In these trying times, we must be mindful of our emotional health and take steps to avoid anxiety.
Foremost, we must keep our friends and families physically safe by following guidelines on hand-washing and social distancing during the Coronavirus pandemic. Even as we pray for and offer support to those directly affected by the virus, we need to develop strategies for coping with the anxiety of our new way of living.
Our new normal feels anything but; many are stressed out, if not overwhelmed. Human beings are social creatures - distancing from one another is not in our nature, even for introverts. The isolation can heighten underlying depression. But physical distancing doesn't have to mean social or emotional distancing. Thankfully, we live in an era where we can work and socialize remotely.
Keep up with family and friends through social media – we all need encouragement right now. If you're isolating with your family, be mindful of the opportunity to be together.
Pay attention to what you can control and try to not to fixate on what you can't. Public health experts have noted that the virus – not humans – will determine the timeline of quarantine, so there's no sense fretting about upended plans and routines. Take an exercise class online or do a remote tour of someplace you've always wanted to see.
Try to keep a routine and exercise 30 minutes daily. I used to go to the gym six days a week, now I do Zumba online. It helps! Household items – like milk jugs - can be converted into weights. Dust off that basement gym or get out in nature and enjoy a walk.
It's important to stay informed, but limit your media consumption. Nix the endless loop of cable news and don't dwell on the day's statistics or the ups and downs of the stock market. Instead, delve into that novel you've always wanted to read or tackle that NY Times crossword you've never had time to finish. We're all permitted – actually encouraged – to look for pleasant distractions as we're advised to stay home for now if possible.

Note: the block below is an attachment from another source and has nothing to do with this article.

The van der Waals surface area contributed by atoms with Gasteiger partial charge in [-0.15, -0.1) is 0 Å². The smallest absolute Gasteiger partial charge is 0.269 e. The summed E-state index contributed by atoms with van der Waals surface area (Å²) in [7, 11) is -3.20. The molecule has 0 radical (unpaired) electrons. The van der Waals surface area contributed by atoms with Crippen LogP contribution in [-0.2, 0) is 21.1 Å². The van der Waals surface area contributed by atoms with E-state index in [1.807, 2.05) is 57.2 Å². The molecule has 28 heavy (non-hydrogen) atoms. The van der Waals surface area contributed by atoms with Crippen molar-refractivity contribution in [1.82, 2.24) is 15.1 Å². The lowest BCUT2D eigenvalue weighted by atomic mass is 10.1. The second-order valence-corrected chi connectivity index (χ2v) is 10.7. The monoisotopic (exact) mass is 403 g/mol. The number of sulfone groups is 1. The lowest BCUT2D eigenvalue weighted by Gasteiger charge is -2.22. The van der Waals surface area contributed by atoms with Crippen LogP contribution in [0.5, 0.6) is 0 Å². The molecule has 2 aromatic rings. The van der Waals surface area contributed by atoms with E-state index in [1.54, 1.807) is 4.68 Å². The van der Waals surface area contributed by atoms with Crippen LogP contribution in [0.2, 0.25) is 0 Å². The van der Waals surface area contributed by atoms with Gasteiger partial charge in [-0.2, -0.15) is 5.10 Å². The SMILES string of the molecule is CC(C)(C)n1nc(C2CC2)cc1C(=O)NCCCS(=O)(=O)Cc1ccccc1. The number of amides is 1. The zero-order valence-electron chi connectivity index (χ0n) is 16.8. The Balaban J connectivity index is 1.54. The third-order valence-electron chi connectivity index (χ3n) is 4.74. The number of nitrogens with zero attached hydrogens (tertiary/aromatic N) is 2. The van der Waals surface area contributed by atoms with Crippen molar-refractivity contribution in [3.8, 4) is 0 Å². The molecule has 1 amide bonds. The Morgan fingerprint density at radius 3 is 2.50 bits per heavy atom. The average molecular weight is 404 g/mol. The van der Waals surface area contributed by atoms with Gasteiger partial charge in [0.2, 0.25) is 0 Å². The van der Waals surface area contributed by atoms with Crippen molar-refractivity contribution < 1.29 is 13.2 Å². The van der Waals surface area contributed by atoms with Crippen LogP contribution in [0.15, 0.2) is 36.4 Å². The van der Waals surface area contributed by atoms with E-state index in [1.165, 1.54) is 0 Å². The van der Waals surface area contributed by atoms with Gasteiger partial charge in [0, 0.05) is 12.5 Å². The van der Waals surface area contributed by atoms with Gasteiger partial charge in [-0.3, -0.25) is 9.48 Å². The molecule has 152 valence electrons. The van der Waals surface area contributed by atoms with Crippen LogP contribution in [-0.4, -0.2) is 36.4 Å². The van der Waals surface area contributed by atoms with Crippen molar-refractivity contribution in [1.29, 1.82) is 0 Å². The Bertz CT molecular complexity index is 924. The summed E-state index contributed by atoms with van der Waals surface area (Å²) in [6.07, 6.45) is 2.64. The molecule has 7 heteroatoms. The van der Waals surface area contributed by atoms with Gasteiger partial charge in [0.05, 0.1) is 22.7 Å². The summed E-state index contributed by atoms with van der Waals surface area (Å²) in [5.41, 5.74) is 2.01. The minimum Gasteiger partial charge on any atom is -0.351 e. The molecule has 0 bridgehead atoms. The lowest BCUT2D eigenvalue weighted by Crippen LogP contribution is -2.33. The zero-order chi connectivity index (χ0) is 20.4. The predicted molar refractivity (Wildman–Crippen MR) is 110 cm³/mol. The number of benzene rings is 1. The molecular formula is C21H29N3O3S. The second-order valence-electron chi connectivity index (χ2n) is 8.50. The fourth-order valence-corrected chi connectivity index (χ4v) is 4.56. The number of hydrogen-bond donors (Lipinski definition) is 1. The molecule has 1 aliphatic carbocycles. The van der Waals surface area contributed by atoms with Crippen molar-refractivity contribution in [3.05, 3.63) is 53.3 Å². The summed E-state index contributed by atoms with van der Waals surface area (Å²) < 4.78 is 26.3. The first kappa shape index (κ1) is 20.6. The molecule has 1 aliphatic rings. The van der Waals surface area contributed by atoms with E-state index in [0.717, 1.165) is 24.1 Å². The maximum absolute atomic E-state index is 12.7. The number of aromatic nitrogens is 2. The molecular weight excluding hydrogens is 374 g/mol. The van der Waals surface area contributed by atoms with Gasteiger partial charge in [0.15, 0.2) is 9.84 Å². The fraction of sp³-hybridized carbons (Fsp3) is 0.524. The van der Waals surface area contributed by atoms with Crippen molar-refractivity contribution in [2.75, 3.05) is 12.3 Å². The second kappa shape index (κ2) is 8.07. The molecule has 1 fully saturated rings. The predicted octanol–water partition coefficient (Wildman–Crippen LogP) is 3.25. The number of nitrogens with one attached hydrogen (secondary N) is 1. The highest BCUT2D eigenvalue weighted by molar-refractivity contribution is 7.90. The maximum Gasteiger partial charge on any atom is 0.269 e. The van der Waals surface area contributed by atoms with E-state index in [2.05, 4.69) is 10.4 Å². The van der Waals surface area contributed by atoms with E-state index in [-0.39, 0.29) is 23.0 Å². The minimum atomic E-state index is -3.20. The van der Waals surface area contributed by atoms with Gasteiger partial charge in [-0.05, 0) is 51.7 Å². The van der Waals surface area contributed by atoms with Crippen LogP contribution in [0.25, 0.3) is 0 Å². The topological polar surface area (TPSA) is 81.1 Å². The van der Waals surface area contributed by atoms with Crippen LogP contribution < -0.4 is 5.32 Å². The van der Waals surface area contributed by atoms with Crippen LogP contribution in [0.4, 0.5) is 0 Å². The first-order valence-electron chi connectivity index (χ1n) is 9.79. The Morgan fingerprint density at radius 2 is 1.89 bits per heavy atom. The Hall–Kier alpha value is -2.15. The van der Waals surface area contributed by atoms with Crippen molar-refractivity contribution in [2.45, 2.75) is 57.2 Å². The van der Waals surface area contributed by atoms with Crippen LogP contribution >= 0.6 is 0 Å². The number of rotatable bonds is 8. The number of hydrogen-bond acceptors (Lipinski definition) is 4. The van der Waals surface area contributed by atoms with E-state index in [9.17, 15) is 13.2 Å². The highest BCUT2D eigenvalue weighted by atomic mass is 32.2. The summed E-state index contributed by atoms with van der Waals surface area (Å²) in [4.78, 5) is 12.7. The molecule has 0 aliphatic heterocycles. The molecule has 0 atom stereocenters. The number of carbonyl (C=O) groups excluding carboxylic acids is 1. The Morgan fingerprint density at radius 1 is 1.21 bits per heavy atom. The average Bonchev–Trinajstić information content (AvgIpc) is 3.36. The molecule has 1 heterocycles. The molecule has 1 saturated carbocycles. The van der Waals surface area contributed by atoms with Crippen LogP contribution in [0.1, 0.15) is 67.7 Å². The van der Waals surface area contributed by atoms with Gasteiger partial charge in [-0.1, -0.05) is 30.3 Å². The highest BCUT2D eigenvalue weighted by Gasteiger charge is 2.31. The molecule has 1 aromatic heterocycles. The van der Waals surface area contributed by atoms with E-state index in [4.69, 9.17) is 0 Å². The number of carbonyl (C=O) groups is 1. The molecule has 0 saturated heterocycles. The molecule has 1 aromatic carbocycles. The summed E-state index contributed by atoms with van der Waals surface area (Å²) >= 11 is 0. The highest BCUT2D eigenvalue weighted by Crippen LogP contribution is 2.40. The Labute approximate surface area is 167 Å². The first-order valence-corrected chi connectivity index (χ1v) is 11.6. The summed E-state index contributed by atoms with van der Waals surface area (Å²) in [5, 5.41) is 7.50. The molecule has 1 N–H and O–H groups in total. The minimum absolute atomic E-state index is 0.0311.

Make sure your medicine cabinet has the essentials. Fill your prescriptions – have a 90-day supply if possible – and stock up on over-the-counter staples such as acetaminophen, cold and cough medicine, allergy medications and an anti-diarrheal or other remedies for upset stomach. Make sure your first-aid kit includes bandages and antibiotic cream and have lots of fluids on hand, including replenishment drinks like Pedialyte or Gatorade.
If you have symptoms call your healthcare provider – telemedicine is being used more frequently to limit unnecessary trips and exposure to the virus.
The most important thing is to stay calm. Take solace that you’re not alone, the virus has affected most of the world. One of the beauties of humans is that our best side can come out during crisis. We'll get through this.
Robert O.A. Green, MD, is a primary care provider and is board-certified in family medicine. He specializes in caring for people from adolescence through adulthood at his office in Rutherford. Dr. Green is currently offering telemedicine appointments and can be reached at 201-537-0377.